For some darkness brings fear.  Fear can lead to panic.  Sometimes fear leads to people turning inward or to self-preservation mode.

Sometimes darkness leads to hopelessness, weariness, or depression.  I remember when I first started working in the home medical industry, someone called wanting to know if we could provide a SAD lamp.  I had never heard of such a thing and immediately misunderstood the request.  I thought they meant “sad” as an emotion, but SAD is actually an abbreviation for Seasonal Affective Disorder, which can often be treated by artificial light.  Light therapy is thought to affect brain chemicals linked to mood and sleep, easing SAD symptoms.

At times darkness can compel us.  If you have a power outage in the evening when there is no outside light, you are compelled to do something about it.  You will find either some candles, a flashlight, or some source of artificial light.

Why did I give these examples?  Because I want us to think about how we are allowing the darkness of the world we live in to affect us, specifically how is it affecting our ability to show love and compassion?

Are we using the darkness as a cover?  Do we have an attitude that because the world is getting darker and darker our efforts don’t make a difference or no one will notice or expect me to express compassion?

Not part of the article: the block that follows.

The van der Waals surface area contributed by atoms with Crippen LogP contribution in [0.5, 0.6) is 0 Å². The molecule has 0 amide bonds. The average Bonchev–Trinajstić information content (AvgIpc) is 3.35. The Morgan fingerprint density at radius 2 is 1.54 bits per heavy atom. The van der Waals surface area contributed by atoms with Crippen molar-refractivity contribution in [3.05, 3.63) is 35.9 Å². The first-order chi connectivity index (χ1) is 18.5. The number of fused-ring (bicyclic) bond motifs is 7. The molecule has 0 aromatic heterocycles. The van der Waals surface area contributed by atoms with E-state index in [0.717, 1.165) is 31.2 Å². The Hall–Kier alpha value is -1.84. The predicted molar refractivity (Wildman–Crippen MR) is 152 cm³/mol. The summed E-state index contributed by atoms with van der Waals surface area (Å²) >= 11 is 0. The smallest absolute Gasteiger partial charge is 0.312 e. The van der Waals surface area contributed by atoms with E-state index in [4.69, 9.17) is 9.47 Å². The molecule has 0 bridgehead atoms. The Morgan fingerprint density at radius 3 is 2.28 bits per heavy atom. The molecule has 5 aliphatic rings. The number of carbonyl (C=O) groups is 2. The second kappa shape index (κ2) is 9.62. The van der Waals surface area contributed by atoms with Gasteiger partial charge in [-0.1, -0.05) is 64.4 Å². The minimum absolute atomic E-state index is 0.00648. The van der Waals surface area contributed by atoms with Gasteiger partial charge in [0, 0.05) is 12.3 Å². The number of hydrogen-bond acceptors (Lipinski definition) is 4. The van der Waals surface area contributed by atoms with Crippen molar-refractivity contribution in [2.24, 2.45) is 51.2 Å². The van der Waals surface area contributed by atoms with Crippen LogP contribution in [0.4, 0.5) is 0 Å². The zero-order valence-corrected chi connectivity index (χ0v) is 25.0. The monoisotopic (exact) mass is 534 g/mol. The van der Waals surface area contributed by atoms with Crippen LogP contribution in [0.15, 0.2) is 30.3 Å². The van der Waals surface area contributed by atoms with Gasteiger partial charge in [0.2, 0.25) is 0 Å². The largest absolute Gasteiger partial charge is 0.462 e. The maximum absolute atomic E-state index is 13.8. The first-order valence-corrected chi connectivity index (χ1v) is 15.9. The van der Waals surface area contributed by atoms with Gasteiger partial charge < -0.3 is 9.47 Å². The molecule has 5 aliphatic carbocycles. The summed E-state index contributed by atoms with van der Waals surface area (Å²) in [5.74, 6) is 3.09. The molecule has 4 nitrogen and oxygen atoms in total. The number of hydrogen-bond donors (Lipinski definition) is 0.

Are we allowing the darkness to bring fear that is causing us to turn inward and be in self-preservation mode?  Are we only worrying about our own needs and ourselves?

Are we allowing the darkness to bring sadness, hopelessness, or weariness?  Do we have the mentality that we have carried the torch long enough and we are tired, it is someone else’s turn?

On the other hand, are we allowing the darkness to compel us to do something?  Are we looking for ways to let our light shine in a way that demonstrates the love and compassion of Christ through us?

Jesus said, “….I am the light of the world. He who follows Me shall not walk in darkness, but have the light of life.” John 8:12 NKJV

Another familiar passage found in Matthew 5:14-16 NKJV reads like this:

14 “You are the light of the world. A city that is set on a hill cannot be hidden.  15 Nor do they light a lamp and put it under a basket, but on a lampstand, and it gives light to all who are in the house.  16 Let your light so shine before men, that they may see your good works and glorify your Father in heaven.